During the 1950s, the Enstrom family sold the rights to “Grace” to Augsburg Publishing House in Minneapolis—a publisher associated with the American Lutheran Church. The photograph continued to grow in popularity in Minnesota and across the United States, and by 1961, Augsburg Publishing had sold twenty thousand prints.

In 2002, Senator Bob Lessard of International Falls and Representative Loren Solberg of Bovey sponsored a bill in the state legislature that designated “Grace” the official state photograph. Governor Jesse Ventura signed it into law later that year. Secretary of State Mary Kiffmeyer hung a sepia print of the photograph on her office wall, as specified in the bill.

In the 2010s, Augsburg Fortress (a new incarnation of Augsburg Publishing) continues to sell prints of “Grace.” Since 1995, the image has been in the public domain and can be found on many Web sites. The picture hangs in the cabin of the Northwestern, the Alaskan crab fishing boat featured in the Discovery Channel’s reality TV show “Deadliest Catch.” In 1993, a monument to “Grace” and its creator was erected near Bovey Village Hall.

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Boese, Donald L., and Patricia J. Walls. Bovey: A Century of Change. Bovey, MN: Rapids Printing, 2004.

Boldt, Megan. “‘Amazing Grace:’ Famous Photo Hangs in Secretary of State’s Office.” Grand Rapids Herald-Review, April 7, 2002.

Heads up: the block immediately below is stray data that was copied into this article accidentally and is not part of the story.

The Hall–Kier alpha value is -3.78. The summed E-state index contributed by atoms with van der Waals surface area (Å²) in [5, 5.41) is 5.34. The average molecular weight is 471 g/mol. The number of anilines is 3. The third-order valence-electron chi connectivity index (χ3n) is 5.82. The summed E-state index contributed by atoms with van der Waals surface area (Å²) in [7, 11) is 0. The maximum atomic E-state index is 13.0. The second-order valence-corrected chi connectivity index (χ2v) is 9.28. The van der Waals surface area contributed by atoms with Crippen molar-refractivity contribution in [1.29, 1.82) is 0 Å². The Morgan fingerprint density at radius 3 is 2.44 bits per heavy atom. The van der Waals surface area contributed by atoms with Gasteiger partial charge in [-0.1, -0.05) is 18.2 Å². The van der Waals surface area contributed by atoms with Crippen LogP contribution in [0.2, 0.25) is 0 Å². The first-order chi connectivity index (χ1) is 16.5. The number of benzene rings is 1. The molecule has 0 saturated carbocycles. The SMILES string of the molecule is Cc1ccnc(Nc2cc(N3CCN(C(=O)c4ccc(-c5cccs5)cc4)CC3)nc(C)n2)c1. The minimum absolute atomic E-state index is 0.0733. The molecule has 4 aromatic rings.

City of Bovey, Home of the Picture Grace. Picture Grace.

“‘Deadliest Catch’: ‘Legends of the Bering Sea: Northwestern’ on Discovery.” Newark Examiner, May 10, 2015.

Ereferencedesk. Minnesota State Photograph, Grace.

Eric Enstrom papers
Manuscript Collection, Itasca County Historical Society, Grand Rapids
Description: Papers documenting the life and career of Enstrom, the Minnesota photographer and creator of “Grace.”

Grace by Enstrom.

Krueger, Andrew. “Bovey Painter Helped Make 'Grace' Picture Famous.” Duluth News Tribune, February 27, 2012.

Lee, Steve. “Man in Famous ‘Grace’ Photo Mystifies Historians.” Grand Forks Herald, February 27, 2012.

Meier, Peg. “Grace: Masterpiece Depicting Prayerful Thanks Began as a Photograph in Bovey, Minn.” Minneapolis Star Tribune, August 19, 1993.

Minnesota Historical Society. Directory of Minnesota Photographers, Enstrom, Eric. Grace, official state photograph.